Leslie: said...

Once again, a fascinating mini-bio of someone we've probably all heard of, but not known well.

ds said...

O, rare indeed, Ben Jonson! Wonderful stuff, Berowne. Thank you so much for sharing it. I suspect his shade is lurking about somewhere off-off-Broadway--brilliant description!

spacedlaw said...

So interesting.

Berowne said...

Trulyfool: "...that almost presages a later 17th and 18th Century fetish with couplets."
What about today? I'm no expert on the subject, but it's my understanding that both rapping and hip hop are usually in couplet form.

Berowne said...

My thanks to Margaret Bednar, Brigid, Leslie, ds and spacedlaw for their friendly comments.

Tess Kincaid said...

A bricklayer? Only you would know this, Mr. B. Interesting post, as always.

Linda said...

Fascinating period in time, although I can't say I am familiar with today's subject. He sounds like quite the character of his day.

Berowne said...

Tess K.: "Interesting post, as always."
Interesting prompt, as always. :-)

Trulyfool said...

B,

I guess the experts are in the street (or in recording studios somewhere near the Hollywood freeway) as we speak.

They do use (inordinate) rhyme, but I'm not sure it's a 'couplet' so much as a combo of end- and internal- 'exact' rhyme.

Their problem is content. Just plain complaint or ego unalloyed with connection outside the most obvious immediate.

Call me a snob? Some line has to be drawn.

The A. Popes of the world, rare birds, had great satirical brains as well as technical skill. I'm not a big Augustan poetry fan, but it is worth noting?

(You know all this)

Trulyfool

thingy said...

OMG, I know two men who fit this description of Ben and Will! Loved this so much. : )

Lena said...

I love these little step back in time, with your own take on history. I can now have a 'Ben Jonson' show-off quiz period with the boys tonight!!

Berowne said...

thingy: "Loved this so much."
It's comments like this that make our day. :-)

Kathe W. said...

splendid excellent post! Thank you!

Strummed Words said...

Oh rare Ben Johnson. Even a bricklayer can aspire to literary greatness. Thanks for reminding us about him.

BJ Roan said...

Very enjoyable look into literary history. Loved the way you described him as he would be today.

lightverse said...

I love coming to your site because while I never know what to expect (regards subject matter) I absolutely do expect to be enlightened. Thanks! This was a brilliant and fascinating study,

And yes, I do feel a bit enlightened now, too, which, all things considered here, is not sO rare,

vivinfrance said...

A beguiling take on today's prompt. You made the man come to life, both then and in your invented present day persona. I loved your fox pass parody!

flaubert said...

A fantastic post on a person whom I knew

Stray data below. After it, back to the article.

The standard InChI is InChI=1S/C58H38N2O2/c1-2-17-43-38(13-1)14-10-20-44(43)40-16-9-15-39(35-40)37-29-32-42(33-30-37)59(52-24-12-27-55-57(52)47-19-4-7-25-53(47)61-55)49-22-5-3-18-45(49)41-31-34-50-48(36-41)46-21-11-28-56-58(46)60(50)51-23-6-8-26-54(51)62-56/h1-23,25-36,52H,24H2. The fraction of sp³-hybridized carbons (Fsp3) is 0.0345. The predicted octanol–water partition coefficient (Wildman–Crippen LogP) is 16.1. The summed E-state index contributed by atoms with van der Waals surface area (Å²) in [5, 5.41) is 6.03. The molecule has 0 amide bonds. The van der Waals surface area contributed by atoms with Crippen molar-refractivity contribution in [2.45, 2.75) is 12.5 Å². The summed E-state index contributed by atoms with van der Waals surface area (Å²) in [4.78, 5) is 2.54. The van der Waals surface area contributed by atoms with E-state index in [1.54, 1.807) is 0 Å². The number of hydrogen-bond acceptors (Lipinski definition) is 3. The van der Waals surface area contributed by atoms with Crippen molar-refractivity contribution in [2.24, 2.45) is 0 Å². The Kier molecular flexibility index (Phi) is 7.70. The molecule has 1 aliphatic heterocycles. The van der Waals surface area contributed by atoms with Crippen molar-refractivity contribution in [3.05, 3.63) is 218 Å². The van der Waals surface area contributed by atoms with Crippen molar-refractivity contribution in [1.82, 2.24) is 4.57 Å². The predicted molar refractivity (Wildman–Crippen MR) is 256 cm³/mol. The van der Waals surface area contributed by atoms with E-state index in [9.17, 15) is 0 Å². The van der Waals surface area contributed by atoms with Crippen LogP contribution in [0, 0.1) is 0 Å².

little to nothing about. Thanks for that.
Pamela

Elizabeth Stanforth-Sharpe said...

His really was an inspiring life story and an encouragement to all of us that no matter what our backgrounds or personal circumstances, we can achieve great things. I bet the feathers flew between him and Will when they got together;Ben is one of those guys that it would've been interesting to meet once or twice but a bit too on the controversial and irritating side to hang around with on a regular basis. He was the first person to use the name 'Polly' in connection with parrots, apparently, though what obscure reason he may have had eludes me. x

jaerose said...

Yes, Berowne, I agree these essay's really inform - but more imortantly, they make me smile as you show the charcter of the person and your admiration of them..Great write..Jae

oldegg said...

This is a delightful glimpse into the past. How did he get away with it in those dangerous times for the non-conformist?

Most enjoyable.

Greyscale Territory said...

You have brought the blurry persona of Ben Jonson ("blurry" in comparison with Shakespeare)alive! So much spunky rebellious character in this guy! A great post!

Berowne said...

My sincere thanks for such enthusiastic comments:
Greyscale: "A great post!" oldegg: "Most enjoyable." jaerose: "Great write." flaubert: "A fantastic post." vivinfrance: "A beguiling take." lightverse: "I love coming to your site." BJ Roan: "Very enjoyable."

Abigail Bunting said...

Why haven't I heard of this man before?!
Thank you for writing this essay and breathing life into a little-known playwright.
'on paper wings'

ms pie said...

thank you for opening a door to ben and will... i've already written it down for further reading... as who can turn away such a good story.. and an excellent magpie at that!!

JTS said...

A very interesting bio of a man I knew little about but am now prompted to read more of... thank you, great post!

Old Altonian said...

'Oh for a muse of fire, that would ascend the brightest heaven of invention' - as our Will said.
Well, we've got one, and his name is Berowne. Your mix of fact and fiction (well, pizzas to the back door of Oxford University!!) is a magnificent read; and you keep coming up with the same standard time and again. Wonderful stuff to read, thanks.

Berowne said...

>>Old Altonian: "Oh for a muse of fire, that would ascend the brightest heaven of invention" - as our Will said. Well, we've got one, and his name is Berowne.<<
Seiously, Old A., that may be the nicest comment I've yet received -- thanks.

Pat said...

With head hanging in shame I have to admit to confusing Ben Jonson with Boswell.

Berowne said...

Pat: "...confusing Ben Jonson with Boswell."
Usually folks confuse Ben Jonson with DOCTOR Johnson -- a different chap in a different century. :-)

linda may said...

That's really cool. I learned something with this. Today he wouldn't be so different from many of us eh. Your description sounds a bit like my son, well except for the dirty beard, thank goodness.